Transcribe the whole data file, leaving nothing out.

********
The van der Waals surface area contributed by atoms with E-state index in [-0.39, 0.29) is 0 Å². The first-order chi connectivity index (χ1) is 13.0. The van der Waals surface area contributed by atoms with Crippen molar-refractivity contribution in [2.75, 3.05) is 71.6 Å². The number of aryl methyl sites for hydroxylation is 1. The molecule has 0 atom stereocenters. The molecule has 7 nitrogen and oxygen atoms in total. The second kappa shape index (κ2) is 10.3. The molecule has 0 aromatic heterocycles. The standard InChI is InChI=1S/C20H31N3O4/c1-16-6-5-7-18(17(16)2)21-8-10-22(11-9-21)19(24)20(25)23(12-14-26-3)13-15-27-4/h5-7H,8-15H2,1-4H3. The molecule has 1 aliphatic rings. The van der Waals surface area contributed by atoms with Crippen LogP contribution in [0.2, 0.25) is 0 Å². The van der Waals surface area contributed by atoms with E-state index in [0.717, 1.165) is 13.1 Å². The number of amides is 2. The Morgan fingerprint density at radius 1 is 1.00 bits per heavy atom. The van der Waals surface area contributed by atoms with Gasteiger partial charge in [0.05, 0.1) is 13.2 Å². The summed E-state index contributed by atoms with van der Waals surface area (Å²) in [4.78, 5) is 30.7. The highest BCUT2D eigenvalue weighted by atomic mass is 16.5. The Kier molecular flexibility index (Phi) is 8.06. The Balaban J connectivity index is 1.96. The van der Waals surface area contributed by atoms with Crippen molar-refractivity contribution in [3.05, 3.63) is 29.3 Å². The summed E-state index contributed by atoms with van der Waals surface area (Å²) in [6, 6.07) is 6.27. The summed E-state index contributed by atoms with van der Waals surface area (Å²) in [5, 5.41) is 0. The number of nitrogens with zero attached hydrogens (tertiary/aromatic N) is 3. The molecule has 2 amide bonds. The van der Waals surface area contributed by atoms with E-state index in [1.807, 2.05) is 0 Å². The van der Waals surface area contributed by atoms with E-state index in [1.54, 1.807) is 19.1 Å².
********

The van der Waals surface area contributed by atoms with E-state index in [-0.39, 0.29) is 0 Å². The first-order chi connectivity index (χ1) is 13.0. The van der Waals surface area contributed by atoms with Crippen molar-refractivity contribution in [2.75, 3.05) is 71.6 Å². The number of aryl methyl sites for hydroxylation is 1. The molecule has 0 atom stereocenters. The molecule has 7 nitrogen and oxygen atoms in total. The second kappa shape index (κ2) is 10.3. The molecule has 0 aromatic heterocycles. The standard InChI is InChI=1S/C20H31N3O4/c1-16-6-5-7-18(17(16)2)21-8-10-22(11-9-21)19(24)20(25)23(12-14-26-3)13-15-27-4/h5-7H,8-15H2,1-4H3. The molecule has 1 aliphatic rings. The van der Waals surface area contributed by atoms with Crippen LogP contribution in [0.2, 0.25) is 0 Å². The van der Waals surface area contributed by atoms with E-state index in [0.717, 1.165) is 13.1 Å². The number of amides is 2. The Morgan fingerprint density at radius 1 is 1.00 bits per heavy atom. The van der Waals surface area contributed by atoms with Gasteiger partial charge in [0.05, 0.1) is 13.2 Å². The summed E-state index contributed by atoms with van der Waals surface area (Å²) in [4.78, 5) is 30.7. The highest BCUT2D eigenvalue weighted by atomic mass is 16.5. The Kier molecular flexibility index (Phi) is 8.06. The Balaban J connectivity index is 1.96. The van der Waals surface area contributed by atoms with Crippen molar-refractivity contribution in [3.05, 3.63) is 29.3 Å². The summed E-state index contributed by atoms with van der Waals surface area (Å²) in [6, 6.07) is 6.27. The summed E-state index contributed by atoms with van der Waals surface area (Å²) in [5, 5.41) is 0. The number of nitrogens with zero attached hydrogens (tertiary/aromatic N) is 3. The molecule has 2 amide bonds. The van der Waals surface area contributed by atoms with E-state index in [1.807, 2.05) is 0 Å². The van der Waals surface area contributed by atoms with E-state index in [1.54, 1.807) is 19.1 Å².